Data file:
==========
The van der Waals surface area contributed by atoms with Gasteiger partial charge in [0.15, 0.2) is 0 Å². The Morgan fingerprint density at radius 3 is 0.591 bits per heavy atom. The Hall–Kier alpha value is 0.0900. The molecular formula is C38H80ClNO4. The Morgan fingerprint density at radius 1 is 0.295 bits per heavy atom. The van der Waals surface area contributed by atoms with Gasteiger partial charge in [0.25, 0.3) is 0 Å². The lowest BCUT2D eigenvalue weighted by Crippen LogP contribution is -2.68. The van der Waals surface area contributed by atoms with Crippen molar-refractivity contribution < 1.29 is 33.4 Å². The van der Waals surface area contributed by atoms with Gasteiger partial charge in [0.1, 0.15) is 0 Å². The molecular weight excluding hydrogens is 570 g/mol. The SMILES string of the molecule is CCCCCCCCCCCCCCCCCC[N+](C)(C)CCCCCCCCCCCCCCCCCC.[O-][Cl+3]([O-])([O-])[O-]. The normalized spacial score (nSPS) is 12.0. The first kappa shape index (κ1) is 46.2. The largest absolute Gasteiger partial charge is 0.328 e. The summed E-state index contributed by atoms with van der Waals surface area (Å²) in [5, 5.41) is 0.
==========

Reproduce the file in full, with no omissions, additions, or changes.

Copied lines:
The van der Waals surface area contributed by atoms with Gasteiger partial charge in [0.15, 0.2) is 0 Å². The Morgan fingerprint density at radius 3 is 0.591 bits per heavy atom. The Hall–Kier alpha value is 0.0900. The molecular formula is C38H80ClNO4. The Morgan fingerprint density at radius 1 is 0.295 bits per heavy atom. The van der Waals surface area contributed by atoms with Gasteiger partial charge in [0.25, 0.3) is 0 Å². The lowest BCUT2D eigenvalue weighted by Crippen LogP contribution is -2.68. The van der Waals surface area contributed by atoms with Crippen molar-refractivity contribution < 1.29 is 33.4 Å². The van der Waals surface area contributed by atoms with Gasteiger partial charge in [0.1, 0.15) is 0 Å². The molecular weight excluding hydrogens is 570 g/mol. The SMILES string of the molecule is CCCCCCCCCCCCCCCCCC[N+](C)(C)CCCCCCCCCCCCCCCCCC.[O-][Cl+3]([O-])([O-])[O-]. The normalized spacial score (nSPS) is 12.0. The first kappa shape index (κ1) is 46.2. The largest absolute Gasteiger partial charge is 0.328 e. The summed E-state index contributed by atoms with van der Waals surface area (Å²) in [5, 5.41) is 0.